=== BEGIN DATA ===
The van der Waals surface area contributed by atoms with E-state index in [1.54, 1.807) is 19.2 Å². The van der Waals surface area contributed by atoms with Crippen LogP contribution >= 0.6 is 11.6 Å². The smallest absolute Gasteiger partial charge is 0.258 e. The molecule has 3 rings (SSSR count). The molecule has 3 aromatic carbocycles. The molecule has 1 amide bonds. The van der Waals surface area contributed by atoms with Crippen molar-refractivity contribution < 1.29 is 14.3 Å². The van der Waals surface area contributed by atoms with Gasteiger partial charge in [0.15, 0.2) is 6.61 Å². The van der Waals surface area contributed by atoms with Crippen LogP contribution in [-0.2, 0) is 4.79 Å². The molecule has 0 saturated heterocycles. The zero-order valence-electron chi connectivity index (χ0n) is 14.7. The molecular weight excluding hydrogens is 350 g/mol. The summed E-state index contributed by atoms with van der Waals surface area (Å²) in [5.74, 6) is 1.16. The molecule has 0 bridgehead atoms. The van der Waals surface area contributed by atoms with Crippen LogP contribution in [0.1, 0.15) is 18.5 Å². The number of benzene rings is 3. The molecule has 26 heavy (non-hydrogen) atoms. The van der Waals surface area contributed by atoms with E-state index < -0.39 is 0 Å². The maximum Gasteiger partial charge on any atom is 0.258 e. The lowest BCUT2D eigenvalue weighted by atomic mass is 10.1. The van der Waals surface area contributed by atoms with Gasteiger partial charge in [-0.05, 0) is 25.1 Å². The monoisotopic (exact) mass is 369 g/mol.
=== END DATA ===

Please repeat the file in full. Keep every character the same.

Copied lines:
The van der Waals surface area contributed by atoms with E-state index in [1.54, 1.807) is 19.2 Å². The van der Waals surface area contributed by atoms with Crippen LogP contribution >= 0.6 is 11.6 Å². The smallest absolute Gasteiger partial charge is 0.258 e. The molecule has 3 rings (SSSR count). The molecule has 3 aromatic carbocycles. The molecule has 1 amide bonds. The van der Waals surface area contributed by atoms with Crippen molar-refractivity contribution < 1.29 is 14.3 Å². The van der Waals surface area contributed by atoms with Gasteiger partial charge in [0.15, 0.2) is 6.61 Å². The van der Waals surface area contributed by atoms with Crippen LogP contribution in [-0.2, 0) is 4.79 Å². The molecule has 0 saturated heterocycles. The zero-order valence-electron chi connectivity index (χ0n) is 14.7. The molecular weight excluding hydrogens is 350 g/mol. The summed E-state index contributed by atoms with van der Waals surface area (Å²) in [5.74, 6) is 1.16. The molecule has 0 bridgehead atoms. The van der Waals surface area contributed by atoms with Crippen LogP contribution in [0.1, 0.15) is 18.5 Å². The number of benzene rings is 3. The molecule has 26 heavy (non-hydrogen) atoms. The van der Waals surface area contributed by atoms with E-state index < -0.39 is 0 Å². The maximum Gasteiger partial charge on any atom is 0.258 e. The lowest BCUT2D eigenvalue weighted by atomic mass is 10.1. The van der Waals surface area contributed by atoms with Gasteiger partial charge in [-0.05, 0) is 25.1 Å². The monoisotopic (exact) mass is 369 g/mol.